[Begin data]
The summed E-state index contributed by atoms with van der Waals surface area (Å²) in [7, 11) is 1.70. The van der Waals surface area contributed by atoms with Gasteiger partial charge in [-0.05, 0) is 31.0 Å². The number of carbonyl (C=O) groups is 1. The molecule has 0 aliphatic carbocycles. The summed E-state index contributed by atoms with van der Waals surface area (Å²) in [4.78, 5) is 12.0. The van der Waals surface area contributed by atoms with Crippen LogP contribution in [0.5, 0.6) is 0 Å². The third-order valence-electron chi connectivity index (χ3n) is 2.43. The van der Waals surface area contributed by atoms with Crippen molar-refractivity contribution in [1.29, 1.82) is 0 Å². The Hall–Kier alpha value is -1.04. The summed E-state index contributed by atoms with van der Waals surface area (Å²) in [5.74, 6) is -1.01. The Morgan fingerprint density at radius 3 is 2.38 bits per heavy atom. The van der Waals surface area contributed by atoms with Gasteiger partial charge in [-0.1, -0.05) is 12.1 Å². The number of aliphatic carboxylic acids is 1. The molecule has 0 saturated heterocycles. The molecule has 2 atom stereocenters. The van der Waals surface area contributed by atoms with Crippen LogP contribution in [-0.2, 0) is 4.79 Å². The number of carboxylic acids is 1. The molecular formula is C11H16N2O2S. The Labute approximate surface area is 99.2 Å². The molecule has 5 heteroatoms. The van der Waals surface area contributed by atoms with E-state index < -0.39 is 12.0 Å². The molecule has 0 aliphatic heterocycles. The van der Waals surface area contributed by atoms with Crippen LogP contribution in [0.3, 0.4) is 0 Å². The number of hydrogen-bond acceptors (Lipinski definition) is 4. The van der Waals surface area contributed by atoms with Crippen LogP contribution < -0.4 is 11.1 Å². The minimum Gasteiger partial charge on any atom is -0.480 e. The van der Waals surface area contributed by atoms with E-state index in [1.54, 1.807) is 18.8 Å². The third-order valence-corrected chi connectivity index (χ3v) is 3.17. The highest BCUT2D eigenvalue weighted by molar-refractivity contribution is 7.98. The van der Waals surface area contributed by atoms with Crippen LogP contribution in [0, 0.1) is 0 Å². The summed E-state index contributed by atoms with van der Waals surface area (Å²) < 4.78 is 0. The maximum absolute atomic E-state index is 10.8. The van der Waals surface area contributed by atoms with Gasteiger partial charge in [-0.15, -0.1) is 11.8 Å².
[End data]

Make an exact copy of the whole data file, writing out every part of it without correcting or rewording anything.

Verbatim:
The summed E-state index contributed by atoms with van der Waals surface area (Å²) in [7, 11) is 1.70. The van der Waals surface area contributed by atoms with Gasteiger partial charge in [-0.05, 0) is 31.0 Å². The number of carbonyl (C=O) groups is 1. The molecule has 0 aliphatic carbocycles. The summed E-state index contributed by atoms with van der Waals surface area (Å²) in [4.78, 5) is 12.0. The van der Waals surface area contributed by atoms with Crippen LogP contribution in [0.5, 0.6) is 0 Å². The third-order valence-electron chi connectivity index (χ3n) is 2.43. The van der Waals surface area contributed by atoms with Crippen molar-refractivity contribution in [1.29, 1.82) is 0 Å². The Hall–Kier alpha value is -1.04. The summed E-state index contributed by atoms with van der Waals surface area (Å²) in [5.74, 6) is -1.01. The Morgan fingerprint density at radius 3 is 2.38 bits per heavy atom. The van der Waals surface area contributed by atoms with Gasteiger partial charge in [-0.1, -0.05) is 12.1 Å². The number of aliphatic carboxylic acids is 1. The molecule has 0 saturated heterocycles. The molecule has 2 atom stereocenters. The van der Waals surface area contributed by atoms with Crippen LogP contribution in [-0.2, 0) is 4.79 Å². The number of carboxylic acids is 1. The molecular formula is C11H16N2O2S. The Labute approximate surface area is 99.2 Å². The molecule has 5 heteroatoms. The van der Waals surface area contributed by atoms with E-state index < -0.39 is 12.0 Å². The molecule has 0 aliphatic heterocycles. The van der Waals surface area contributed by atoms with Crippen LogP contribution in [0.3, 0.4) is 0 Å². The number of hydrogen-bond acceptors (Lipinski definition) is 4. The van der Waals surface area contributed by atoms with Crippen LogP contribution < -0.4 is 11.1 Å². The minimum Gasteiger partial charge on any atom is -0.480 e. The van der Waals surface area contributed by atoms with E-state index in [1.54, 1.807) is 18.8 Å². The third-order valence-corrected chi connectivity index (χ3v) is 3.17. The highest BCUT2D eigenvalue weighted by molar-refractivity contribution is 7.98. The van der Waals surface area contributed by atoms with Crippen LogP contribution in [0, 0.1) is 0 Å². The summed E-state index contributed by atoms with van der Waals surface area (Å²) < 4.78 is 0. The maximum absolute atomic E-state index is 10.8. The van der Waals surface area contributed by atoms with Gasteiger partial charge in [-0.15, -0.1) is 11.8 Å².